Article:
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MTA Tunnel Construction

August 25, 1996

The Times' coverage of the construction of the Metro Rail project through the Hollywood Hills displays a consistent pattern of disregard for the facts and positions of the MTA (Aug. 18 and 20). We have repeatedly provided factual explanations of our actions and interpretations of our documents, and have spoken on the record. Yet in story after story, The Times gives greater credence to anonymous experts whose credentials and motives for commenting are never revealed.

The judgment and reputation of our contract engineers have been irrationally called into question regarding the current interruption to tunneling, as to whether the conditions we encountered should have been anticipated sooner. Hindsight is always 20/20. The engineers' assessment of conditions at the site was defensible and professional.

The reporter's repeated assertion that four-inch steel ribs were substituted for six-inch ribs, thereby compromising the strength of the tunnel, is absolutely false. He has repeatedly been told that the four-inch ribs were used as a substitute for expansion bolts in the section of tunnel in question, and in fact, provided greater support than the expansion bolts specified for use in the construction contract.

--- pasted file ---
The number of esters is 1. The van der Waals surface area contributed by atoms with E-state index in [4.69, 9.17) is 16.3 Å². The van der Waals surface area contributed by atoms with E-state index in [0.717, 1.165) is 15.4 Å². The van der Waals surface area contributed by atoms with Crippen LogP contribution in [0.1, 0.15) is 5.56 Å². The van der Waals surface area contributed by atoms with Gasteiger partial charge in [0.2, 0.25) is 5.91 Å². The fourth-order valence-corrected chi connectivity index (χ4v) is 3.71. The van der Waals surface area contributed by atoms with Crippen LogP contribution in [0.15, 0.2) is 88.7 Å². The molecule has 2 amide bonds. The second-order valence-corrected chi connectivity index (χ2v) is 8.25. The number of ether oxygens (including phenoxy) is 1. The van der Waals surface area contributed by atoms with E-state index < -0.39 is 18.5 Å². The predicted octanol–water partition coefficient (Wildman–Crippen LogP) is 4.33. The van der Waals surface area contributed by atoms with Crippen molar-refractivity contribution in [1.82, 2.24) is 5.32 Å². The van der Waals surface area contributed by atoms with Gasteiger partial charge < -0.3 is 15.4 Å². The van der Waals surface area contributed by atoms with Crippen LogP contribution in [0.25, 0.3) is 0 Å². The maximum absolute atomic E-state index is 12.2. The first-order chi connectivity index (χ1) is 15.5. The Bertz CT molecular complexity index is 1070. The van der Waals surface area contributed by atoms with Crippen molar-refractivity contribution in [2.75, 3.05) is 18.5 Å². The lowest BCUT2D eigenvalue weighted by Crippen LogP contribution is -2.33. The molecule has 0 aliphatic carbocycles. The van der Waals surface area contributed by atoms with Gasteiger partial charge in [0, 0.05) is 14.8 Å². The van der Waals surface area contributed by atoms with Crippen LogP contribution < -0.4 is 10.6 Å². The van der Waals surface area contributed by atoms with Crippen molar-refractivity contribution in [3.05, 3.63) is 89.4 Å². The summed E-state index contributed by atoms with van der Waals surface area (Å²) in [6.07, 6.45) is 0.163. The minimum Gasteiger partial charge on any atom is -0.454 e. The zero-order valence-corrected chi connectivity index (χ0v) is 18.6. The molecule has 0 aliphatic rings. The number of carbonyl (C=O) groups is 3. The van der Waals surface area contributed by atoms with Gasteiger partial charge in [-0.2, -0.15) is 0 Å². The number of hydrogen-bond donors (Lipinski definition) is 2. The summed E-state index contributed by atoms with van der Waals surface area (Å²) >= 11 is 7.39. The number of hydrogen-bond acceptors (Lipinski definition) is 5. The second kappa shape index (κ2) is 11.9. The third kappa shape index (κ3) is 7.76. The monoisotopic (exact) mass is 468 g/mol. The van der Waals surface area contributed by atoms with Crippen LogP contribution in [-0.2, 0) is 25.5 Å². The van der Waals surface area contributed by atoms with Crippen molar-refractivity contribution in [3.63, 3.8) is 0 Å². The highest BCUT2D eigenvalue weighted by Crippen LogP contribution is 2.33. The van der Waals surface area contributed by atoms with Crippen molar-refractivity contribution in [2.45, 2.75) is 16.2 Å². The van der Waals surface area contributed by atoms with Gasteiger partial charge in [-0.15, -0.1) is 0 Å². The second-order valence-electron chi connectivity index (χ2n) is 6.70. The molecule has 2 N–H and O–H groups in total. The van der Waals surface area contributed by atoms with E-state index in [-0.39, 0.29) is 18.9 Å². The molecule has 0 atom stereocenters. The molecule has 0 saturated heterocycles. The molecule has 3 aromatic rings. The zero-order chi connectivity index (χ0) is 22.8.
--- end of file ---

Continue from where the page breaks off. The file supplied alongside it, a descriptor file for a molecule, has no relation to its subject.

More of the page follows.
The reporter cited a lack of upbeat comments in the tunnel inspection reports as evidence of "a litany of woes," but either failed to understand the nature of these reports or chose to ignore their purpose. Inspection reports are intended to highlight areas where action is required.

Colorful adjectives are a basic tool of the reporter's trade, but have no place being attributed to persons who did not use them. The reporter may have believed that concrete segments were "heavy" and "most costly," while steel rings are "much lighter-weight," but he sourced these terms to Charles Stark, who never used them.

JOSEPH E. DREW

Chief Executive Officer

MTA, Los Angeles

* Yet another $200 million has been approved for the MTA subway system (Aug. 21)--L.A.'s money hole. This amounts to $125 per family of four for Los Angeles taxpayers. Why? No one wants this subway. Less than 1% of the population of Los Angeles will use the subway. The route is from nowhere downtown to nowhere in the West Valley, serving but a small percentage of the L.A. population or commercial operations. A total political boondoggle.

I challenge the mayor, the supervisors and the City Council to let the voters decide. Place a proposition on this year's ballot, giving the voters a choice--yes for the subway or no, cancel the subway.

CHARLES DUSHECK

Chatsworth

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